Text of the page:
When it comes to treating drug resistant tuberculosis, the body’s own defense may be able to boost conventional drug therapy. That is the conclusion of a new study from Karolinska University Hospital in Sweden, where researchers have determined that a patient’s own stem cells can make treatment three times more effective. The findings could lead to the eradication of the potentially fatal, resilient TB strains that currently affect about 450,000 patients.

While most forms of tuberculosis are kept in check by modern health care, a subset of patients still respond poorly to conventional medication. These types of multi-drug resistant tuberculosis (MDR-TB) currently represent a tremendous burden on public health, particularly in developing nations. If the disease is to be eliminated once and for all, these cases must come to the fore of research and drug design.

Stem Cells and Tuberculosis

The new study, which is published in the journal The Lancet, sought to investigate whether current therapies can be complemented with mesenchymal stromal cells — a group of tissue-repairing stem cells known to migrate to the lungs in response to inflammation or injury. As TB typically attacks the pulmonary system, the team theorized that a batch of these stem cells may help drugs fight the infection. According to lead researcher Dr. Markus Maeurer, Phase I testing has so far yielded promising results.

"Conventional treatment for MDR-TB uses a combination of TB drugs [antibiotics] which are harmful to patients,” he said in a press release. “Our new approach, using the patients' own bone-marrow stromal cells is safe and could help overcome the body's excessive inflammatory response, repair and regenerate inflammation-induced damage to lung tissue, and lead to improved cure rates."

For the trial, the researchers enrolled 30 patients diagnosed with MDR-TB. These patients were given standard antibiotic treatment in combination with about 10 million stromal stem cell extracted from their bone-marrow. After 18 months, their values were compared to those of a control group administered only antibiotics.

At the end of the trial, Maeurer and his colleagues found that 16 of the patients treated with stem cells had been cured of the disease. In the control group, only 5 were deemed TB-free. If similar results can be obtained in a large-scale Phase II trial, physicians around the world could soon find themselves with a brand new weapon in the fight against MDR-TB, co-author Dr. Alimuddin told reporters.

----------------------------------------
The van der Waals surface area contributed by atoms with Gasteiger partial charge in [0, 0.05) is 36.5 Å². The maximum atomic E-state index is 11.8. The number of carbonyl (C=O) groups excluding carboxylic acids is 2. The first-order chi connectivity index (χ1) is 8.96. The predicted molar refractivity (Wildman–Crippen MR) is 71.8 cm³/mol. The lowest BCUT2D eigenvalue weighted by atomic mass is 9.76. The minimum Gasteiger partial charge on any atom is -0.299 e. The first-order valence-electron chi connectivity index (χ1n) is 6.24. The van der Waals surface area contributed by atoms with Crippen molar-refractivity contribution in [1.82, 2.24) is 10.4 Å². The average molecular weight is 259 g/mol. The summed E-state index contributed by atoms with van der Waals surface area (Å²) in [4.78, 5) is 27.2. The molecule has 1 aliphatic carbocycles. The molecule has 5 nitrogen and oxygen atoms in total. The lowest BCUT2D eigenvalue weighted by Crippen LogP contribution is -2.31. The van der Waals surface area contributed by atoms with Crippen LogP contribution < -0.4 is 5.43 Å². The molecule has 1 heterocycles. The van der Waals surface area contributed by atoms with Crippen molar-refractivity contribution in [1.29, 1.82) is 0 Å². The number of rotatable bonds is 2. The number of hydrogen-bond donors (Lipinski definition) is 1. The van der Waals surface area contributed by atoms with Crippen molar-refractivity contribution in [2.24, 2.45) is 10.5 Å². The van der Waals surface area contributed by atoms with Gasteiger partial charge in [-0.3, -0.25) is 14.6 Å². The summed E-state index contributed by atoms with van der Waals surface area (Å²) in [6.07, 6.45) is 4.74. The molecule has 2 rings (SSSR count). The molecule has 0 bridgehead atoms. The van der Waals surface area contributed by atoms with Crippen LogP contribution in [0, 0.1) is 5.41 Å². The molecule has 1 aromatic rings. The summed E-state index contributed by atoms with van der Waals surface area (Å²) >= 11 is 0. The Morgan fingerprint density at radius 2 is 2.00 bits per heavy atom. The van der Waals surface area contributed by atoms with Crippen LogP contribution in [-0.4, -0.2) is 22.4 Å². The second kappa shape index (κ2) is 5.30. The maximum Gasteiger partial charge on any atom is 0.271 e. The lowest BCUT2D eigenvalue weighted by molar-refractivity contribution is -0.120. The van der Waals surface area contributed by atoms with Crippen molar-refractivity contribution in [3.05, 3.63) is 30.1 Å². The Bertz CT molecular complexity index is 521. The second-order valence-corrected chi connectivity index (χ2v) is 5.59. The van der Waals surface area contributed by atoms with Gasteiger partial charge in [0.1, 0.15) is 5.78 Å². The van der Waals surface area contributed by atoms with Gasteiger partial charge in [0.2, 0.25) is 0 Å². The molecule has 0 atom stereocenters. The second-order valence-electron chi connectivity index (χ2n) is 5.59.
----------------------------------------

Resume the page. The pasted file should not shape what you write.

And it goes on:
"The results of this novel and exciting study show that the current challenges and difficulties of treating MDR-TB are not insurmountable, and they bring a unique opportunity with a fresh solution to treat hundreds of thousands of people who die unnecessarily of drug-resistant TB,” he explained. “Further evaluation in phase 2 trials is now urgently required to ascertain efficacy and further safety in different geographical regions such as South Africa where MDR-TB and XDR-TB [extensively drug resistant tuberculosis] are rife.”

Eliminating Tuberculosis Once and for All

As TB has been virtually eradicated in US, it is easy to forget that the disease remains a considerable threat in many parts of the world. Although TB deaths and infections fell in 2012 to 1.3 million and 8.6 million respectively, a report released last year by the World Health Organization (WHO) suggests that undiagnosed cases and drug-resistant strains continue to plague national health care systems in Eastern Europe, Asia, and South Africa. According to Mario Raviglione, WHO director of the Global TB program, many of these nations are also ill-equipped to handle these cases.

“The unmet demand for a full-scale and quality response to multidrug-resistant tuberculosis is a real public health crisis,” he wrote. “It is unacceptable that increased access to diagnosis is not being matched by increased access to MDR-TB care. We have patients diagnosed but not enough drug supplies or trained people to treat them.”

By illuminating a simple and effective way to supplement conventional drugs, the findings of the current study stand to transform imperiled care programs across the globe. "The procedures for obtaining stromal cells from the patient's own bone marrow are relatively simple,” Maeuer explained. “If successful in phase 2 trials, will provide a viable adjunctive therapy for patients with MDR-TB not responding to conventional drug treatment or those with severe lung damage."